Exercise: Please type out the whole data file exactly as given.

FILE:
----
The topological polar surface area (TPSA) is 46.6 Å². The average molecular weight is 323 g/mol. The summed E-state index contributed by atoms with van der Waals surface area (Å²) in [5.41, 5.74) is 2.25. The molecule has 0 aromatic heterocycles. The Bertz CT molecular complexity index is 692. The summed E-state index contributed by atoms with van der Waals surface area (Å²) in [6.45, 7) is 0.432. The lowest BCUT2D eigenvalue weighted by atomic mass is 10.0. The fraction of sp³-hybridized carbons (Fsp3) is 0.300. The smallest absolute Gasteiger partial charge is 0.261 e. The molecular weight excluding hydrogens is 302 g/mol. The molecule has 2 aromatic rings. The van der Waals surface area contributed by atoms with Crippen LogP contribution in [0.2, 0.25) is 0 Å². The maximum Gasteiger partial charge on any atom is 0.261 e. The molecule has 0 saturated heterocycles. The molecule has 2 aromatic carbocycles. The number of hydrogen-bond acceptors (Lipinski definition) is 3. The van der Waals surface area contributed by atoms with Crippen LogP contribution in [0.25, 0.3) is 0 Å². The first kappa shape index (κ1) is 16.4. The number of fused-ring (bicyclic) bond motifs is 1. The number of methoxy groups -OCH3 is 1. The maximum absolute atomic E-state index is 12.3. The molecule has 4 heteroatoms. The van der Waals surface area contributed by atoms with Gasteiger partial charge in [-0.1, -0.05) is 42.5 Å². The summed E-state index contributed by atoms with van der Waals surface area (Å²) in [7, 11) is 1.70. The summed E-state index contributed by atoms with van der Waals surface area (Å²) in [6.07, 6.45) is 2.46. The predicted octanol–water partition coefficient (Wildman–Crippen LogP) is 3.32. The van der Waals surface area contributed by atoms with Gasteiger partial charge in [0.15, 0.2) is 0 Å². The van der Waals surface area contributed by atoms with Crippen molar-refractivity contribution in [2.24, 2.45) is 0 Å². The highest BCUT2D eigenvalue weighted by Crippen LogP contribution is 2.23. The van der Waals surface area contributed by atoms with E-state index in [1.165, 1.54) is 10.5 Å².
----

The topological polar surface area (TPSA) is 46.6 Å². The average molecular weight is 323 g/mol. The summed E-state index contributed by atoms with van der Waals surface area (Å²) in [5.41, 5.74) is 2.25. The molecule has 0 aromatic heterocycles. The Bertz CT molecular complexity index is 692. The summed E-state index contributed by atoms with van der Waals surface area (Å²) in [6.45, 7) is 0.432. The lowest BCUT2D eigenvalue weighted by atomic mass is 10.0. The fraction of sp³-hybridized carbons (Fsp3) is 0.300. The smallest absolute Gasteiger partial charge is 0.261 e. The molecular weight excluding hydrogens is 302 g/mol. The molecule has 2 aromatic rings. The van der Waals surface area contributed by atoms with Crippen LogP contribution in [0.2, 0.25) is 0 Å². The maximum Gasteiger partial charge on any atom is 0.261 e. The molecule has 0 saturated heterocycles. The molecule has 2 aromatic carbocycles. The number of hydrogen-bond acceptors (Lipinski definition) is 3. The van der Waals surface area contributed by atoms with Crippen LogP contribution in [0.25, 0.3) is 0 Å². The first kappa shape index (κ1) is 16.4. The number of fused-ring (bicyclic) bond motifs is 1. The number of methoxy groups -OCH3 is 1. The maximum absolute atomic E-state index is 12.3. The molecule has 4 heteroatoms. The van der Waals surface area contributed by atoms with Gasteiger partial charge in [-0.1, -0.05) is 42.5 Å². The summed E-state index contributed by atoms with van der Waals surface area (Å²) in [7, 11) is 1.70. The summed E-state index contributed by atoms with van der Waals surface area (Å²) in [6.07, 6.45) is 2.46. The predicted octanol–water partition coefficient (Wildman–Crippen LogP) is 3.32. The van der Waals surface area contributed by atoms with Gasteiger partial charge in [0.15, 0.2) is 0 Å². The van der Waals surface area contributed by atoms with Crippen molar-refractivity contribution in [2.24, 2.45) is 0 Å². The highest BCUT2D eigenvalue weighted by Crippen LogP contribution is 2.23. The van der Waals surface area contributed by atoms with E-state index in [1.165, 1.54) is 10.5 Å².